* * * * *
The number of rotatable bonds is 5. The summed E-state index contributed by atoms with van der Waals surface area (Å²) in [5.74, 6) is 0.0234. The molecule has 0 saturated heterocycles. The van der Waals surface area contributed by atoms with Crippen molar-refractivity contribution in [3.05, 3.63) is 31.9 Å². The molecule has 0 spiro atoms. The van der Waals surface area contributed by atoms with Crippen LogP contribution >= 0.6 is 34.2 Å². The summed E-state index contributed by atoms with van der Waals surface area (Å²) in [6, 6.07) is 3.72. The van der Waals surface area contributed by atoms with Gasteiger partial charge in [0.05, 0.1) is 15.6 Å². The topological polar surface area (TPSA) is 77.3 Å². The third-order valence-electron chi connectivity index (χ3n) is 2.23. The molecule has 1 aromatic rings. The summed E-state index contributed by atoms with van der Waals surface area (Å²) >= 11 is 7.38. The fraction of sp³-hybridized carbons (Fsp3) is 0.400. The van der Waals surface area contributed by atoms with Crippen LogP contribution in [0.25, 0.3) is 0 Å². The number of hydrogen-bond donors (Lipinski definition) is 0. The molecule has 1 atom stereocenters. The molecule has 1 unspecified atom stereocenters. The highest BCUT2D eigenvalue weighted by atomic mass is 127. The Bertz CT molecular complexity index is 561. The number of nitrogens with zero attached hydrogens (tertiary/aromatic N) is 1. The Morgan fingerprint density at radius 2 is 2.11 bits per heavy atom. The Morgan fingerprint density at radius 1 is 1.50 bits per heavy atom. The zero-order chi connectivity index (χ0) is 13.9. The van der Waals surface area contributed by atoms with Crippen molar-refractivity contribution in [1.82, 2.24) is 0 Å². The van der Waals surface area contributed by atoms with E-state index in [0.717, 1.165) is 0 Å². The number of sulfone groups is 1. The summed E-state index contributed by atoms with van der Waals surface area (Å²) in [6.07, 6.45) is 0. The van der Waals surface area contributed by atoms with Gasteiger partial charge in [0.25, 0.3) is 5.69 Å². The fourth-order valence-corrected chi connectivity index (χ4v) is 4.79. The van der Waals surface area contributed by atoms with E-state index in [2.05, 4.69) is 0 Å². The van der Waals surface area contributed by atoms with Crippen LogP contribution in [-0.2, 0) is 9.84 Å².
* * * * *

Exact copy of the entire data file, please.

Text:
The number of rotatable bonds is 5. The summed E-state index contributed by atoms with van der Waals surface area (Å²) in [5.74, 6) is 0.0234. The molecule has 0 saturated heterocycles. The van der Waals surface area contributed by atoms with Crippen molar-refractivity contribution in [3.05, 3.63) is 31.9 Å². The molecule has 0 spiro atoms. The van der Waals surface area contributed by atoms with Crippen LogP contribution >= 0.6 is 34.2 Å². The summed E-state index contributed by atoms with van der Waals surface area (Å²) in [6, 6.07) is 3.72. The van der Waals surface area contributed by atoms with Gasteiger partial charge in [0.05, 0.1) is 15.6 Å². The topological polar surface area (TPSA) is 77.3 Å². The third-order valence-electron chi connectivity index (χ3n) is 2.23. The molecule has 1 aromatic rings. The summed E-state index contributed by atoms with van der Waals surface area (Å²) >= 11 is 7.38. The fraction of sp³-hybridized carbons (Fsp3) is 0.400. The van der Waals surface area contributed by atoms with Crippen LogP contribution in [0.25, 0.3) is 0 Å². The number of hydrogen-bond donors (Lipinski definition) is 0. The molecule has 1 atom stereocenters. The molecule has 1 unspecified atom stereocenters. The highest BCUT2D eigenvalue weighted by atomic mass is 127. The Bertz CT molecular complexity index is 561. The number of nitrogens with zero attached hydrogens (tertiary/aromatic N) is 1. The Morgan fingerprint density at radius 2 is 2.11 bits per heavy atom. The Morgan fingerprint density at radius 1 is 1.50 bits per heavy atom. The zero-order chi connectivity index (χ0) is 13.9. The van der Waals surface area contributed by atoms with Crippen molar-refractivity contribution in [1.82, 2.24) is 0 Å². The van der Waals surface area contributed by atoms with E-state index in [0.717, 1.165) is 0 Å². The number of sulfone groups is 1. The summed E-state index contributed by atoms with van der Waals surface area (Å²) in [6.07, 6.45) is 0. The van der Waals surface area contributed by atoms with Gasteiger partial charge in [0.25, 0.3) is 5.69 Å². The fourth-order valence-corrected chi connectivity index (χ4v) is 4.79. The van der Waals surface area contributed by atoms with E-state index in [2.05, 4.69) is 0 Å². The van der Waals surface area contributed by atoms with Crippen LogP contribution in [-0.2, 0) is 9.84 Å².